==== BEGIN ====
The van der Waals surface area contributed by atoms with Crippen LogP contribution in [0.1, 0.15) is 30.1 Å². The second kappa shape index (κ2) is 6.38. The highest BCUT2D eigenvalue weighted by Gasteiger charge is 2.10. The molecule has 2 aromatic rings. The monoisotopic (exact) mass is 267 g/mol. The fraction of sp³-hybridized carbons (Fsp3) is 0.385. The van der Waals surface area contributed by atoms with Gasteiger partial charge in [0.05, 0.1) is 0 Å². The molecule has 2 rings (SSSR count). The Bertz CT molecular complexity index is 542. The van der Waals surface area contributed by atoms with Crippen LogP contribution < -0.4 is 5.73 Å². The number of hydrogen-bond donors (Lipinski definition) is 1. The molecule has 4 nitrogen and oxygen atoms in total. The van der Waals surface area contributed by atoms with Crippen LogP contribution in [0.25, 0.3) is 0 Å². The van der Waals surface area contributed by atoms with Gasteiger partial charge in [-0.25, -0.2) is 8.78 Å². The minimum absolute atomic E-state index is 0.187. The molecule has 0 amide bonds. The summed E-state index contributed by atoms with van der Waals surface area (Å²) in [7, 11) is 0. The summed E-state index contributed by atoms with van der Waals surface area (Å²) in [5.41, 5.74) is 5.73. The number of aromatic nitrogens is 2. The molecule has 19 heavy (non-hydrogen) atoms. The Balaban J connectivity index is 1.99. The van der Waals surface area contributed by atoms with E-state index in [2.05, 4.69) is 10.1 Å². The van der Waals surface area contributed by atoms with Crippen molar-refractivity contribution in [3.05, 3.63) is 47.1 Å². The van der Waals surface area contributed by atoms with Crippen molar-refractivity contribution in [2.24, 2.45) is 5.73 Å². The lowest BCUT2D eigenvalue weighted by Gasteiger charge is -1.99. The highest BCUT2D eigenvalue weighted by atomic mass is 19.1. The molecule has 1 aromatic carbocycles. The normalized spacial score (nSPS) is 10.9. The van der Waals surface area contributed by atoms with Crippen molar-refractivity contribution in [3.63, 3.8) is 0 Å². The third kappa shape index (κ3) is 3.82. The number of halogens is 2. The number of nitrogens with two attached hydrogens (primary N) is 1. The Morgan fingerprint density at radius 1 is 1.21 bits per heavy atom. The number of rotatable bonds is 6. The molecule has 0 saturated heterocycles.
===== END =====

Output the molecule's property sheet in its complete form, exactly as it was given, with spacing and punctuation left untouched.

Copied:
The van der Waals surface area contributed by atoms with Crippen LogP contribution in [0.1, 0.15) is 30.1 Å². The second kappa shape index (κ2) is 6.38. The highest BCUT2D eigenvalue weighted by Gasteiger charge is 2.10. The molecule has 2 aromatic rings. The monoisotopic (exact) mass is 267 g/mol. The fraction of sp³-hybridized carbons (Fsp3) is 0.385. The van der Waals surface area contributed by atoms with Gasteiger partial charge in [0.05, 0.1) is 0 Å². The molecule has 2 rings (SSSR count). The Bertz CT molecular complexity index is 542. The van der Waals surface area contributed by atoms with Crippen LogP contribution < -0.4 is 5.73 Å². The number of hydrogen-bond donors (Lipinski definition) is 1. The molecule has 4 nitrogen and oxygen atoms in total. The van der Waals surface area contributed by atoms with Crippen LogP contribution in [0.25, 0.3) is 0 Å². The van der Waals surface area contributed by atoms with Gasteiger partial charge in [-0.25, -0.2) is 8.78 Å². The minimum absolute atomic E-state index is 0.187. The molecule has 0 amide bonds. The summed E-state index contributed by atoms with van der Waals surface area (Å²) in [7, 11) is 0. The summed E-state index contributed by atoms with van der Waals surface area (Å²) in [5.41, 5.74) is 5.73. The number of aromatic nitrogens is 2. The molecule has 19 heavy (non-hydrogen) atoms. The Balaban J connectivity index is 1.99. The van der Waals surface area contributed by atoms with E-state index in [2.05, 4.69) is 10.1 Å². The van der Waals surface area contributed by atoms with Crippen molar-refractivity contribution in [3.05, 3.63) is 47.1 Å². The van der Waals surface area contributed by atoms with Crippen molar-refractivity contribution in [2.24, 2.45) is 5.73 Å². The lowest BCUT2D eigenvalue weighted by Gasteiger charge is -1.99. The highest BCUT2D eigenvalue weighted by atomic mass is 19.1. The molecule has 1 aromatic carbocycles. The normalized spacial score (nSPS) is 10.9. The van der Waals surface area contributed by atoms with Crippen molar-refractivity contribution in [3.63, 3.8) is 0 Å². The third kappa shape index (κ3) is 3.82. The number of halogens is 2. The number of nitrogens with two attached hydrogens (primary N) is 1. The Morgan fingerprint density at radius 1 is 1.21 bits per heavy atom. The number of rotatable bonds is 6. The molecule has 0 saturated heterocycles.